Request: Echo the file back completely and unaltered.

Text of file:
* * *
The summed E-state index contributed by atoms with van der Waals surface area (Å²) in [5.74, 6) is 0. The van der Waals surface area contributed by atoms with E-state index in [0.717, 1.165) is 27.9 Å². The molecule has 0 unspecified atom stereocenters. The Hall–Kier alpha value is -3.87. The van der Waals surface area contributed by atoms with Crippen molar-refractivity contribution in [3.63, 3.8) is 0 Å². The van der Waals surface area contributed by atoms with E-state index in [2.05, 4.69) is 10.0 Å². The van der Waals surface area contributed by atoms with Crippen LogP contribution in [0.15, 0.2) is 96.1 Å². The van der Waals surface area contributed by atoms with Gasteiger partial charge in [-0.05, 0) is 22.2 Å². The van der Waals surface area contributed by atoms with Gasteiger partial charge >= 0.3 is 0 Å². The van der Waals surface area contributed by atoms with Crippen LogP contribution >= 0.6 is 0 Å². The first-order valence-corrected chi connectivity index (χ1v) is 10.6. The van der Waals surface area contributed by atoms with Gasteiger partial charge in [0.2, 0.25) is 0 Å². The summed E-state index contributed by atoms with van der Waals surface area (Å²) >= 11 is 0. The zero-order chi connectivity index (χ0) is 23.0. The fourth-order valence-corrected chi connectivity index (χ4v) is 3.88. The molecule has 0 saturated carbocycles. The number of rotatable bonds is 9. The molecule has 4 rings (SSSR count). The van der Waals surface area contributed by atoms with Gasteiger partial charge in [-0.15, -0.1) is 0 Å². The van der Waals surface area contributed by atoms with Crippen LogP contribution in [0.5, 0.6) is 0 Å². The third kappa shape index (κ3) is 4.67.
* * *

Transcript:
The summed E-state index contributed by atoms with van der Waals surface area (Å²) in [5.74, 6) is 0. The van der Waals surface area contributed by atoms with E-state index in [0.717, 1.165) is 27.9 Å². The molecule has 0 unspecified atom stereocenters. The Hall–Kier alpha value is -3.87. The van der Waals surface area contributed by atoms with Crippen molar-refractivity contribution in [3.63, 3.8) is 0 Å². The van der Waals surface area contributed by atoms with E-state index in [2.05, 4.69) is 10.0 Å². The van der Waals surface area contributed by atoms with Crippen LogP contribution in [0.15, 0.2) is 96.1 Å². The van der Waals surface area contributed by atoms with Gasteiger partial charge in [-0.05, 0) is 22.2 Å². The van der Waals surface area contributed by atoms with Gasteiger partial charge >= 0.3 is 0 Å². The van der Waals surface area contributed by atoms with Crippen LogP contribution >= 0.6 is 0 Å². The first-order valence-corrected chi connectivity index (χ1v) is 10.6. The van der Waals surface area contributed by atoms with Gasteiger partial charge in [0.2, 0.25) is 0 Å². The summed E-state index contributed by atoms with van der Waals surface area (Å²) >= 11 is 0. The zero-order chi connectivity index (χ0) is 23.0. The fourth-order valence-corrected chi connectivity index (χ4v) is 3.88. The molecule has 0 saturated carbocycles. The number of rotatable bonds is 9. The molecule has 4 rings (SSSR count). The van der Waals surface area contributed by atoms with Gasteiger partial charge in [-0.15, -0.1) is 0 Å². The van der Waals surface area contributed by atoms with Crippen LogP contribution in [0.5, 0.6) is 0 Å². The third kappa shape index (κ3) is 4.67.